The Rev. Charles Dockett appreciates Ernest Maier Inc., not only as a good corporate neighbor cutting his church’s grass and cleaning up dust with a street sweeper, but also for managing a respectable business in Bladensburg.
However, Dockett, pastor for 16 years at Kingdom Missionary Baptist Church, said “enough is enough” regarding Maier’s proposal to build a concrete batching plant alongside its current concrete manufacturing plant.
The business operates on a nearly five-acre parcel beside a predominately Black church that has fewer than 50 members and holds one Sunday morning service inside a more than 200-year-old building.
“We haven’t raised a lot of concerns about [dust accumulation] until the company wanted to expand,” Dockett said. “I don’t think that is a good idea.”
Dockett called the company’s owner, Brendan Quinn, “a good fellow” who he converses with about other topics other than the current batching plant proposal.
Quinn acknowledged dust can accumulate on the street and church property and “we mitigate it as much as we can.”
“In the 24 years that I’ve been here, this experience has been by far the worst,” he said. “I didn’t [think] of myself as doing anything but [being] a partner with the town and the local community.”
It’s now up to a Prince George’s County judge to decide whether to affirm or reverse a District Council voted this year to deny Ernest Maier’s application.
“I will take it under advisement,” Judge ShaRon Grayson Kelsey said after the more than one-hour judicial review hearing Thursday, Oct. 3 at the county’s Circuit Court in Upper Marlboro.
Disagreements between the company and some residents along the Port Towns — Bladensburg, Colmar Manor, Cottage City and Edmonston — began in December 2016 when Maier first applied for a special exception use for a concrete operation on the same property as its current business zoned heavy industrial.
After various hearings and meetings in 2017, the county’s zoning hearing examiner recommend approval of the plan. In December of that year, residents with the Port Towns Environmental Action filed an appeal.
District Council, which are County Council members that review zoning and land matters, held a hearing in April 2018 that lasted more than four hours.
One major point brought to attention by Ernest Maier attorney Daniel Lynch dealt with air quality. According to the Environmental Protection Agency, businesses classified as a “minor source” don’t have to monitor air quality based on business size, calculation of pollutants and/or hazardous pollutants and emissions released. Besides concrete batch plants, other businesses that could fall under this designation include gas stations, printing operations and sawmills.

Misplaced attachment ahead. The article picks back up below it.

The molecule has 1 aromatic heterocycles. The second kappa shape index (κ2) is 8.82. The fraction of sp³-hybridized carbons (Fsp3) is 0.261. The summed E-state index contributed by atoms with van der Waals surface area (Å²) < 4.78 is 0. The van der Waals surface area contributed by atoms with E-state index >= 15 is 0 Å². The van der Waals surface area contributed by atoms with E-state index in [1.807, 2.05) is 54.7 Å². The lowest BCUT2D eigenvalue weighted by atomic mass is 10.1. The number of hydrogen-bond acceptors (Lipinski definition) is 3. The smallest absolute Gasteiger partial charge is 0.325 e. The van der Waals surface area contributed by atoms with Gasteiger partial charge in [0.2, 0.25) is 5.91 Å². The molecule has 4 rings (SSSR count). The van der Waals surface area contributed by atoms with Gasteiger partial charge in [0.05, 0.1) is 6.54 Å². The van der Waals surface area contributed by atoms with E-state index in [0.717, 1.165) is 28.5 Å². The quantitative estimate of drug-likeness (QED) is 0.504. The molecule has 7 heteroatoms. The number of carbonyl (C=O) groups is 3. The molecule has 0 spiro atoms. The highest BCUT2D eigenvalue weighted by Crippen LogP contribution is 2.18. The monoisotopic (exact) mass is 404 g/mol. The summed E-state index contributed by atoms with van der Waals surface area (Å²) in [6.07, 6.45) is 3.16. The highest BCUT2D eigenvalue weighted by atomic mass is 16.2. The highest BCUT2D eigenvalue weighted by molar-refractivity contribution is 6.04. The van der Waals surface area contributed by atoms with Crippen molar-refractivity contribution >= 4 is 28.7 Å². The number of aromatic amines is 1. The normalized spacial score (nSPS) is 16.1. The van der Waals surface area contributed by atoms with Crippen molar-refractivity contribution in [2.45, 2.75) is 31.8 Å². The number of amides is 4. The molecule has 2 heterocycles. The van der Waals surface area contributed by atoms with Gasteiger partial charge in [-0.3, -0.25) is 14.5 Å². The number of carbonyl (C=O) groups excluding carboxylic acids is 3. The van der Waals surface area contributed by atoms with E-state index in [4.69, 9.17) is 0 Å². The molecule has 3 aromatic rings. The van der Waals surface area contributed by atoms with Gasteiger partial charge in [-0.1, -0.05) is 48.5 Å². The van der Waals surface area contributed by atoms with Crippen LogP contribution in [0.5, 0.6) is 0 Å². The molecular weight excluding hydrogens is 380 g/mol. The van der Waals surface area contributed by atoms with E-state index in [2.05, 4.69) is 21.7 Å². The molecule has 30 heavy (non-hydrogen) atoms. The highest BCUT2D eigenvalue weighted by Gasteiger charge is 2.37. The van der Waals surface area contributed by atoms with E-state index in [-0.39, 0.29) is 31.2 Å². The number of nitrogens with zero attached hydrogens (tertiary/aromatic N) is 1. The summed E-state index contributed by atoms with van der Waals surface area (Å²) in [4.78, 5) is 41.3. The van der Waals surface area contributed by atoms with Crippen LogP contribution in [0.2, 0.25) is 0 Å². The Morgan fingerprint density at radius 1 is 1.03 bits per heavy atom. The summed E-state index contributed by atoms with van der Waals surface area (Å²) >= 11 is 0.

Almost a month later, council sent the application back to the hearing examiner to review several items such as distance from plants, boundary lines and merging other properties.
In August 2018, the zoning hearing examiner again recommended the county grant special exception approval. And again, opponents filed an appeal.
District Council held a hearing in February and then decided against the plan in March.
During that time, the company amended its application which claims adding Maier Retail Inc., a commercial business already on the property, doesn’t require the company to go through a new approval process. The county disagrees.
Quinn, who attended last week’s hearing, outlined how the business pays $400,000 annually in taxes and now generates about $90 million in revenue. The company also received a visit in October 2010 from former President Barack Obama to tout the importance of small businesses.
If the court does grant in favor of Ernest Maier, the covenants in agreement with Bladensburg include installing a “Welcome to Bladensburg” sign at the municipal border along Annapolis Road, limiting hours of operation between 6 a.m. and 4 p.m. and providing an annual contribution of at least $12,500 to the town for maintenance of Upshur Street.
That still doesn’t sit well with some residents, including Denise Hamler of nearby Cottage City.
“Having another plant just doesn’t make sense,” said Hamler, who attended last week’s hearing. “Do we need another one on the same site?”